Friday, July 27, 2007

Close Encounters of the Blurred Kind

NASA is calling "troubling" reports that some astronauts on the space shuttle were allowed to fly while drunk. According to NASA's own report:
Several senior flight surgeons expressed their belief that their medical opinions regarding astronaut fitness for duty, flight safety and mission accomplishment were not valued by leadership other than to validate that all (medical) systems were “go” for on-time mission completion. Instances were described where major crew medical or behavioral problems were identified to astronaut leadership and the medical advice was disregarded. This disregard was described as “demoralizing” to the point where they said they are less likely to report concerns of performance decrement. Crew members raised concerns regarding substandard astronaut task performance which were similarly disregarded.
Troubling? I'll say. Including the cost of the shuttle itself, each launch costs 1.3 billion dollars. That's some pretty expensive equipment to be turning over to people in no shape to operate it. How could NASA flight controllers allow drunken astronauts into space? Forgetting the danger to the shuttle, how are besotted astronauts supposed to carry out their scientific mission?

I guess they realize there is no scientific mission. It's not that NASA doesn't do some good science--it's just that all the good science is done by unmanned space probes and earthbound scientists. The manned mission is a taxpayer-financed corporate welfare system that allows over-testosteroned space jockeys and love-crazed borderline-personalitied Alex Forrests to play Star Trek--and not the Captain Picard Star Trek with the good special effects, but the Captain Kirk Star Trek with the cheesy sets and rubbery-faced aliens. What are we getting for our billions of dollars? According to NASA, we're getting space age golf clubs and new generation toy airplanes. In other words, it just doesn't matter if the shuttle astronauts are drunker than Barney Gumble.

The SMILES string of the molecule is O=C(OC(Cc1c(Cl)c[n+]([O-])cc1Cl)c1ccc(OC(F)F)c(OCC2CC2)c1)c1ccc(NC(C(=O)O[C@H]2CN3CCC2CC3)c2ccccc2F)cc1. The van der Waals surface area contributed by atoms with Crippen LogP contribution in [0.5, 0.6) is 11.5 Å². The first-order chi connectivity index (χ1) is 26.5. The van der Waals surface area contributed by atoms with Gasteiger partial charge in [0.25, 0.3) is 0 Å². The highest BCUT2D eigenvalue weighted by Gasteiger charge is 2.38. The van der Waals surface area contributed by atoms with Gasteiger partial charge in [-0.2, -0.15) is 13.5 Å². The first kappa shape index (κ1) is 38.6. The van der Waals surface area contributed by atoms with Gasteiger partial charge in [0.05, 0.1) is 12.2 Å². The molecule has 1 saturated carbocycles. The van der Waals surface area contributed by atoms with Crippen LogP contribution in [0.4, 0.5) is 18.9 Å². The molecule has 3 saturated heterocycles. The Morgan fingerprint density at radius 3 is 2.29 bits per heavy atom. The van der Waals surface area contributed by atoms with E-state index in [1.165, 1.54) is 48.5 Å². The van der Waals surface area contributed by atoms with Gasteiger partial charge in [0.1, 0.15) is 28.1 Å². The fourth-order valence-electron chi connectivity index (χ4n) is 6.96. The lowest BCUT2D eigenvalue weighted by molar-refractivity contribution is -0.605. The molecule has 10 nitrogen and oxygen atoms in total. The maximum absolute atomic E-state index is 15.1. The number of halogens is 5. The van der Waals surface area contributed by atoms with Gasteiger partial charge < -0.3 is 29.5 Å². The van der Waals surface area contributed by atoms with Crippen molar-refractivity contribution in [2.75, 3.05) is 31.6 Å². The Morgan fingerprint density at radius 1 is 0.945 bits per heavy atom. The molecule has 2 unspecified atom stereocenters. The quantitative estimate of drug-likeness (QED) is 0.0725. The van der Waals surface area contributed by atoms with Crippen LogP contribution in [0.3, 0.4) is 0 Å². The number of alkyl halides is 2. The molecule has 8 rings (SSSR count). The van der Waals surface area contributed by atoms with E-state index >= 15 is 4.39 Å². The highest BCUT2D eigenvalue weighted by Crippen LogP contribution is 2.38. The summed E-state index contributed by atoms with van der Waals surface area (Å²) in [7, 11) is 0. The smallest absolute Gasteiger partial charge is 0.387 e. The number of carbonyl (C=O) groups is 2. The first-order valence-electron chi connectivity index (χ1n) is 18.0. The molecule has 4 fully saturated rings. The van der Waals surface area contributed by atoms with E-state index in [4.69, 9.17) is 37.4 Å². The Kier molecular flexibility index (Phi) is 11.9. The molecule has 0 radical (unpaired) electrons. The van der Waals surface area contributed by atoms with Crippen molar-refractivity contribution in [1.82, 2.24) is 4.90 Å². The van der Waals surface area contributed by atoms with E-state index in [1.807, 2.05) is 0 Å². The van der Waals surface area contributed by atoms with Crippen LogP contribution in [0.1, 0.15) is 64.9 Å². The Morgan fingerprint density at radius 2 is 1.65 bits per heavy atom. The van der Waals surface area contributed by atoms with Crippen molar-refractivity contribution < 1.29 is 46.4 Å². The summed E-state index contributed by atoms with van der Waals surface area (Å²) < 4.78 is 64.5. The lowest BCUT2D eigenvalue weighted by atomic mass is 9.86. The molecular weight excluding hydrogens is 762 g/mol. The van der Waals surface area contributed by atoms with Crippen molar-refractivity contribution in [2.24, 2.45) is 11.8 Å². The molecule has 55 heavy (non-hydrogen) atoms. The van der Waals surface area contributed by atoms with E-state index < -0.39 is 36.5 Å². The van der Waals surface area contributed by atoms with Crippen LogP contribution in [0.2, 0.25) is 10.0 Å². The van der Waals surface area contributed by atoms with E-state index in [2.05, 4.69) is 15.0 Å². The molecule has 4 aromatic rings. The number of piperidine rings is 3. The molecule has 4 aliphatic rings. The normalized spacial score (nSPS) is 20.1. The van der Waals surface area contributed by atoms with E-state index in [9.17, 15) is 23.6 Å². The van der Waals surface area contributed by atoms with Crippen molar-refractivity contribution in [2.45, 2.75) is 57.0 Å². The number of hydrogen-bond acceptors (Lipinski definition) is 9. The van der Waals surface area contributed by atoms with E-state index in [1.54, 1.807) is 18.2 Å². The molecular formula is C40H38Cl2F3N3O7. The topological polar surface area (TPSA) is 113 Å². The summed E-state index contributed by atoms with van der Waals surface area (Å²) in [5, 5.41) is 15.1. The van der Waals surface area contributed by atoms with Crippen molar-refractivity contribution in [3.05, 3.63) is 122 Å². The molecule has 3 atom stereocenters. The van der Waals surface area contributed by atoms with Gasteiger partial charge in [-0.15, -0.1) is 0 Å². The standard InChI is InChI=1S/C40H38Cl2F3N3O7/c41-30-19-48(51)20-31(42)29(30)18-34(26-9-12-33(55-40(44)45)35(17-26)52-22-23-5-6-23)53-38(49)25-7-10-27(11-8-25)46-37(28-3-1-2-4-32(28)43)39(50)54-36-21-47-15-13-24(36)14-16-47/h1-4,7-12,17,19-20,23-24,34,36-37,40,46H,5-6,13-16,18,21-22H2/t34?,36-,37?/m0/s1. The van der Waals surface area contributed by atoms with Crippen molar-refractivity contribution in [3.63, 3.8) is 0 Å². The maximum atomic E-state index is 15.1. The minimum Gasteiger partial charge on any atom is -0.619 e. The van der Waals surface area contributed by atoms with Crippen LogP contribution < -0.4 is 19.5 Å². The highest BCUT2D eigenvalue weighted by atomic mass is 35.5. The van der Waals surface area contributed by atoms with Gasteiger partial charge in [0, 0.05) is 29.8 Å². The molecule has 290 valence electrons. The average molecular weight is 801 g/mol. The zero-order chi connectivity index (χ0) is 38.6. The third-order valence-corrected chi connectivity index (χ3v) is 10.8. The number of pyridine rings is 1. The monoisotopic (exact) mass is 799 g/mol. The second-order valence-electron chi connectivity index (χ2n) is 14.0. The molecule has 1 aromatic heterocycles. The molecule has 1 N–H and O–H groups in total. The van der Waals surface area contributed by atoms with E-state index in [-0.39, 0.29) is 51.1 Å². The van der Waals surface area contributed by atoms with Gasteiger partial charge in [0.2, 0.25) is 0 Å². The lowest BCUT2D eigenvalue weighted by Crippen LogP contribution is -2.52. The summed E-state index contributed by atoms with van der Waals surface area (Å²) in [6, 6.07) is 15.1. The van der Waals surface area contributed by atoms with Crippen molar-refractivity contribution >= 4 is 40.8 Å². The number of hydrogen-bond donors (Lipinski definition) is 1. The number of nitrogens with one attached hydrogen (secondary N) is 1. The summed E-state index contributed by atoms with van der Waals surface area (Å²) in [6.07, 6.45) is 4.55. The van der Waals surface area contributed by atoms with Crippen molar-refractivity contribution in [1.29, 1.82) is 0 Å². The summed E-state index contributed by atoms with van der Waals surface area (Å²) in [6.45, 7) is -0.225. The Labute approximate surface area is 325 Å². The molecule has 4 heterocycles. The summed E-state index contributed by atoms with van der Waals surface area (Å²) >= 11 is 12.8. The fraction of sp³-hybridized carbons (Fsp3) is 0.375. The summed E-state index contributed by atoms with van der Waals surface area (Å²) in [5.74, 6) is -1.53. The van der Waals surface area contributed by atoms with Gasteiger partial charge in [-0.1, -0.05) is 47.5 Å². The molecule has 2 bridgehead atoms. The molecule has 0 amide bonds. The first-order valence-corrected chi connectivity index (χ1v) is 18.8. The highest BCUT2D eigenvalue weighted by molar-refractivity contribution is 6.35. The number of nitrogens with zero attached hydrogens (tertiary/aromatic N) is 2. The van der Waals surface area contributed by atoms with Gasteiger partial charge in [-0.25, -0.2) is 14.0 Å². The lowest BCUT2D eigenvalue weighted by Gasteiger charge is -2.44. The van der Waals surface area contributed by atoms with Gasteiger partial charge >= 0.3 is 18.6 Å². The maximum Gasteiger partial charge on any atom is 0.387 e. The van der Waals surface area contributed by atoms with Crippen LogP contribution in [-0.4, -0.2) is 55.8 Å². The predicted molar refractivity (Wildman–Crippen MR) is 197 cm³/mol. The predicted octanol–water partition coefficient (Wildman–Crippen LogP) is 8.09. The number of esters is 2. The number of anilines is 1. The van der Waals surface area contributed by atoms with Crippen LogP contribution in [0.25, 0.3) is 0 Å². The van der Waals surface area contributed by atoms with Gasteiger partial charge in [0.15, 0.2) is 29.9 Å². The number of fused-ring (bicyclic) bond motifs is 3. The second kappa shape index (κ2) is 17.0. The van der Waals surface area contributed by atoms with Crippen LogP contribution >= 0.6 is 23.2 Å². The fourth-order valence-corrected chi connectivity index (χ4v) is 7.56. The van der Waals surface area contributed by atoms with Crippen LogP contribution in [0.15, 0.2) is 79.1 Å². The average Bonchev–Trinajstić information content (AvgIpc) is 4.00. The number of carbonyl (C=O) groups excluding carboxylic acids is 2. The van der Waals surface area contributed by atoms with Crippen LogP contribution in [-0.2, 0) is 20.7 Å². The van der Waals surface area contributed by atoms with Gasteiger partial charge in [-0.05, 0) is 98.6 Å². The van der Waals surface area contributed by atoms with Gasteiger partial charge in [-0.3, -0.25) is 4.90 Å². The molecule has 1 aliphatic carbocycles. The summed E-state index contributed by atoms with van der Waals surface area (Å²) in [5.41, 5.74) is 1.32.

NPR quoted one NASA official as claiming that the agency's oversight functions failed because of NASA's "can-do" spirit. That's right--they couldn't let a little thing like a drunken astronaut stand in the way of colonizing the planets and exploring the asteroid belt. Apparently, the people running the manned space program at NASA are as much a part of the reality-based world as their current boss.

Monday, July 23, 2007

Latest From the Discovery Institute

Apparently someone over at the Discovery Institute has decided to clean up their web page a bit. Click here for a pretty concise summary of their thoughts on a recent talk by P.Z. Meyers of Pharyngula.

Friday, July 20, 2007

No, Really. Let's Go Ahead And Rush to Judgment.

Atlanta Falcons quarterback Michael Vick has been indicted on federal conspiracy charges related to a dogfighting ring in Virginia. Vick will also likely face state charges. Dogfighting is a heinously inhumane practice (Hipparchia, from whom I stole the picture at left, links to a video report). No person with an ounce of humanity could defend dogfighting with a straight face.

So, the NFL has to disassociate themselves from Vick posthaste, right? Not so fast, according to ESPN columnist Mike Sando. Sando entreats us to let the legal wrangling run its course. The NFL, he says, has to "protect its long-term interests" by allowing Vick simply to sit out, just in case. According to Sando:
...a civil society can't let emotions interfere with due process. No matter how repulsive the charges, no matter how much we love our pets, no matter how bad the indictment makes Vick appear, it's unfair to judge without weighing the evidence.
This is ESPN folks. They've excoriated Barry Bonds and Mark McGwire for alleged steroid use, even though neither of them has been indicted for any crime. Why, then, should Vick be accorded the full protection of "innocent until proven guilty?" The difference is the victim. In the case of Bonds and McGwire, the perceived victim is "the integrity of the sport." In the case of Vick, the victims are just a bunch of dogs. Not nearly as important as 2,474 yards of total offense, right?

Saturday, July 14, 2007

New York Times Reports the Non-Existence of Souls

Perhaps I should have sold my soul before the market tanked. Maybe I could still get something for it.

Wednesday, July 11, 2007

He Calls His Knife "Hoyle's Jetliner"

A man in Australia stabbed a Scottish tourist, apparently angry over the victim's belief in evolution. Perhaps I'll be a little more polite when arguing with creationists.

Saturday, July 7, 2007

Whoops. Our Bad.

The Commonwealth of Virginia this week attempted to right a wrong, and declared Earl Washington, Jr. innocent of a rape and murder that DNA evidence determined that he didn't commit. Even though this evidence was uncovered six years ago--and another man was convicted of the crimes--a special prosecutor in the case insisted for years that Washington was still a suspect. That's right--the prosecutor, James Camblos, would rather see an innocent man convicted than admit that he had erred in the case. (This might have something to do with the fact that Camblos once acted as a defense attorney for the real killer, Kenneth Tinsley). At one point, Washington was only days away from execution for a crime he didn't commit. [NOTE--James Camblos was not the original prosecutor in this case, as is implied by my post. Instead, John Bennett was the trial prosecutor in the Washington case. My apologies. Please see the note from Factchecker in the comments section below for another view on the case, as well as my later post here.]